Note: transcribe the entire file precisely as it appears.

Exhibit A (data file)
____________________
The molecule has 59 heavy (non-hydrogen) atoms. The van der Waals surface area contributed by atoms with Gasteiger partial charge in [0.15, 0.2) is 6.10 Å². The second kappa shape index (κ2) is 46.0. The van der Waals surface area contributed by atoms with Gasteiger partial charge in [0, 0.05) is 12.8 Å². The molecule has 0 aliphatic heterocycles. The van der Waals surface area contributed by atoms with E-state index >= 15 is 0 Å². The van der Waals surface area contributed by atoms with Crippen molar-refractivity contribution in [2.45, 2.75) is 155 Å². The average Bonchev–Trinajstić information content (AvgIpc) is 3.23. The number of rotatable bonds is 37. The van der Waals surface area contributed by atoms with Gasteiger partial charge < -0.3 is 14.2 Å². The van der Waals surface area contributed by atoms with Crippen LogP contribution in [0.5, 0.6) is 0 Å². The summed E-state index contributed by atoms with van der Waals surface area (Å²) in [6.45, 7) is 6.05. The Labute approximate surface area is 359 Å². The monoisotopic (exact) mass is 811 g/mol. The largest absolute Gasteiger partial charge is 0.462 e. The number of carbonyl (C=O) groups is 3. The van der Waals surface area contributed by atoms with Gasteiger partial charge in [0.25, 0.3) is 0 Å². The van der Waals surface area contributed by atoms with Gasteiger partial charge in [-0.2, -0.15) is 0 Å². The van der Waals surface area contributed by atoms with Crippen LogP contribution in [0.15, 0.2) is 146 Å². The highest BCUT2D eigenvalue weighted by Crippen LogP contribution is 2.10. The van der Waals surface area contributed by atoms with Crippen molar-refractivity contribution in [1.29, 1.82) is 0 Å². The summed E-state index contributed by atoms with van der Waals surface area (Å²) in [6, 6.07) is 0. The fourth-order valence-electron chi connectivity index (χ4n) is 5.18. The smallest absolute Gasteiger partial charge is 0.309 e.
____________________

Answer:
The molecule has 59 heavy (non-hydrogen) atoms. The van der Waals surface area contributed by atoms with Gasteiger partial charge in [0.15, 0.2) is 6.10 Å². The second kappa shape index (κ2) is 46.0. The van der Waals surface area contributed by atoms with Gasteiger partial charge in [0, 0.05) is 12.8 Å². The molecule has 0 aliphatic heterocycles. The van der Waals surface area contributed by atoms with E-state index >= 15 is 0 Å². The van der Waals surface area contributed by atoms with Crippen molar-refractivity contribution in [2.45, 2.75) is 155 Å². The average Bonchev–Trinajstić information content (AvgIpc) is 3.23. The number of rotatable bonds is 37. The van der Waals surface area contributed by atoms with Gasteiger partial charge < -0.3 is 14.2 Å². The van der Waals surface area contributed by atoms with Crippen LogP contribution in [0.5, 0.6) is 0 Å². The summed E-state index contributed by atoms with van der Waals surface area (Å²) in [6.45, 7) is 6.05. The Labute approximate surface area is 359 Å². The monoisotopic (exact) mass is 811 g/mol. The largest absolute Gasteiger partial charge is 0.462 e. The number of carbonyl (C=O) groups is 3. The van der Waals surface area contributed by atoms with Gasteiger partial charge in [0.25, 0.3) is 0 Å². The van der Waals surface area contributed by atoms with Gasteiger partial charge in [-0.2, -0.15) is 0 Å². The van der Waals surface area contributed by atoms with Crippen LogP contribution in [0.15, 0.2) is 146 Å². The highest BCUT2D eigenvalue weighted by Crippen LogP contribution is 2.10. The van der Waals surface area contributed by atoms with Crippen molar-refractivity contribution in [1.29, 1.82) is 0 Å². The summed E-state index contributed by atoms with van der Waals surface area (Å²) in [6, 6.07) is 0. The fourth-order valence-electron chi connectivity index (χ4n) is 5.18. The smallest absolute Gasteiger partial charge is 0.309 e.